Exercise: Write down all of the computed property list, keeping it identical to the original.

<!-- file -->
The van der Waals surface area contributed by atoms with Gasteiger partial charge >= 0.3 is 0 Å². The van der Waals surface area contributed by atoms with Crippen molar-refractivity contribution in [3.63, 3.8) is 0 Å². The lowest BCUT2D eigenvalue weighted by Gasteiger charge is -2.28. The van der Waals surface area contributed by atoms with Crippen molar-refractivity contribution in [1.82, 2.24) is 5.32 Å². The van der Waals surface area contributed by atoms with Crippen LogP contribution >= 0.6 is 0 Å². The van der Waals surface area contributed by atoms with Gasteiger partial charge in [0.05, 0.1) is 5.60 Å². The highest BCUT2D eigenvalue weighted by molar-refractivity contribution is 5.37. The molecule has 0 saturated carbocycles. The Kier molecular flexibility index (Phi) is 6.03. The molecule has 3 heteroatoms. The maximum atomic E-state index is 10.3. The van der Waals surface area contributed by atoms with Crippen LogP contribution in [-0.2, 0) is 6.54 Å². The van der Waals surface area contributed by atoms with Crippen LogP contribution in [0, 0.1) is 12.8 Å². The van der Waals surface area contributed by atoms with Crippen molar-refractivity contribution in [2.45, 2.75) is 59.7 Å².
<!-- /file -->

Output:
The van der Waals surface area contributed by atoms with Gasteiger partial charge >= 0.3 is 0 Å². The van der Waals surface area contributed by atoms with Crippen molar-refractivity contribution in [3.63, 3.8) is 0 Å². The lowest BCUT2D eigenvalue weighted by Gasteiger charge is -2.28. The van der Waals surface area contributed by atoms with Crippen molar-refractivity contribution in [1.82, 2.24) is 5.32 Å². The van der Waals surface area contributed by atoms with Crippen LogP contribution >= 0.6 is 0 Å². The van der Waals surface area contributed by atoms with Gasteiger partial charge in [0.05, 0.1) is 5.60 Å². The highest BCUT2D eigenvalue weighted by molar-refractivity contribution is 5.37. The molecule has 0 saturated carbocycles. The Kier molecular flexibility index (Phi) is 6.03. The molecule has 3 heteroatoms. The maximum atomic E-state index is 10.3. The van der Waals surface area contributed by atoms with Crippen LogP contribution in [-0.2, 0) is 6.54 Å². The van der Waals surface area contributed by atoms with Crippen LogP contribution in [0, 0.1) is 12.8 Å². The van der Waals surface area contributed by atoms with Crippen molar-refractivity contribution in [2.45, 2.75) is 59.7 Å².